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Panasonic DMP-BD60 Blu-ray Player Review

Key Specifications

  • Review Price: £249.99

Panasonic has always been at the cutting edge of Blu-ray technology, but its latest range of players looks to push the boundaries even further. The DMP-BD60 is the entry-level player in the company’s latest three-strong line-up – which also includes the step-up DMP-BD80 and the DMP-BD70V Blu-ray/VHS combi (no, really) – and the big breakthrough on these models is the inclusion of Viera Cast functionality, also found on the company’s Z1, V10 and G15 NeoPDP TVs.


Viera Cast allows you to access the Internet via the deck’s Ethernet connection and browse targeted sites like YouTube, much like the LG BD370 which we reviewed recently. The DMP-BD60 goes a step further by providing access to Google’s Picasa web album but sadly not Amazon VOD or Bloomberg as found on the American version.


But Viera Cast is just the tip of the iceberg – like all Panasonic Blu-ray players before it, the BD60 is packed with loads of other alluring features and picture enhancing technology that could put the company back at the top of the Blu-ray tree.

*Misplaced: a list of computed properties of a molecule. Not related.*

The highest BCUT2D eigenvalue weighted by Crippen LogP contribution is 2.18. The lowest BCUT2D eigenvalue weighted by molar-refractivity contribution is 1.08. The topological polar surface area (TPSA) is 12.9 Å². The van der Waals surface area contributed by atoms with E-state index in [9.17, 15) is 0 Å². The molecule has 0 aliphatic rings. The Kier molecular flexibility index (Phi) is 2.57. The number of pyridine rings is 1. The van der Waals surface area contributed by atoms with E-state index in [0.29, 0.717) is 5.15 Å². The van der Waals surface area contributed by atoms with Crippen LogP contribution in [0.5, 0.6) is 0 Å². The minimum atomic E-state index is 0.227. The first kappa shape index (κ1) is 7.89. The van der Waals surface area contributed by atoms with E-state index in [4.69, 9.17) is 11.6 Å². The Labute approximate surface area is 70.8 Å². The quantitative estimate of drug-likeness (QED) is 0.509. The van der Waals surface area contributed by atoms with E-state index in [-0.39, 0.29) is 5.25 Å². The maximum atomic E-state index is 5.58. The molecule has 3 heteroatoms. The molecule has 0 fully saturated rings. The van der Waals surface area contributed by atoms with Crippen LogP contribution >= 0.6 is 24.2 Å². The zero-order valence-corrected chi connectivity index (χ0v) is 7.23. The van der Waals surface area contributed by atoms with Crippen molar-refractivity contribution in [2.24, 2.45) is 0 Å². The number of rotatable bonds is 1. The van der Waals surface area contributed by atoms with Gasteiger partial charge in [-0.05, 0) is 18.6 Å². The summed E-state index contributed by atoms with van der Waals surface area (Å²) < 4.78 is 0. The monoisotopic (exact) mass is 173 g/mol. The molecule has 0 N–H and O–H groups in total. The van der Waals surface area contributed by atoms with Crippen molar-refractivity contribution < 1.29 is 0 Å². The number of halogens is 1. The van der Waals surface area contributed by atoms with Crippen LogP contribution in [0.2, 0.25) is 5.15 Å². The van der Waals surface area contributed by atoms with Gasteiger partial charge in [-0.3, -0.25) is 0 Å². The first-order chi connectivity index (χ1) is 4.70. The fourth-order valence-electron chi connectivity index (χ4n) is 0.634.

After seeing a Blu-ray deck as jaw-droppingly gorgeous as the Samsung BD-P4600 (review coming soon), everything else seems ugly by comparison. But our tainted eyes are doing this deck a disservice – it’s actually very pleasant to look at, with the sleek black finish, silver flashes and slim measurements resulting in a modern, tasteful piece of kit, and most importantly the build quality is terrific.


On the right hand side is a flap that conceals an SD/SDHC card slot, which allows you to play JPEG, AVCHD and MPEG-2 files, and a USB port that supports MP3, JPEG and DivX playback. The SD card slot is also needed to store downloaded updates and web content because there’s no built-in memory like the Samsung BD-P4600. Alongside these sockets you’ll find play, pause and stop buttons.


Rear sockets are sparse but no more so than other similarly-priced players on the market. The small cluster of connections includes HDMI 1.3, component, composite and stereo audio outputs, as well as an Ethernet port for that all important web functionality and an optical digital audio output. There are no multichannel analogue outputs, but if you really need them they can be found on the DMP-BD80.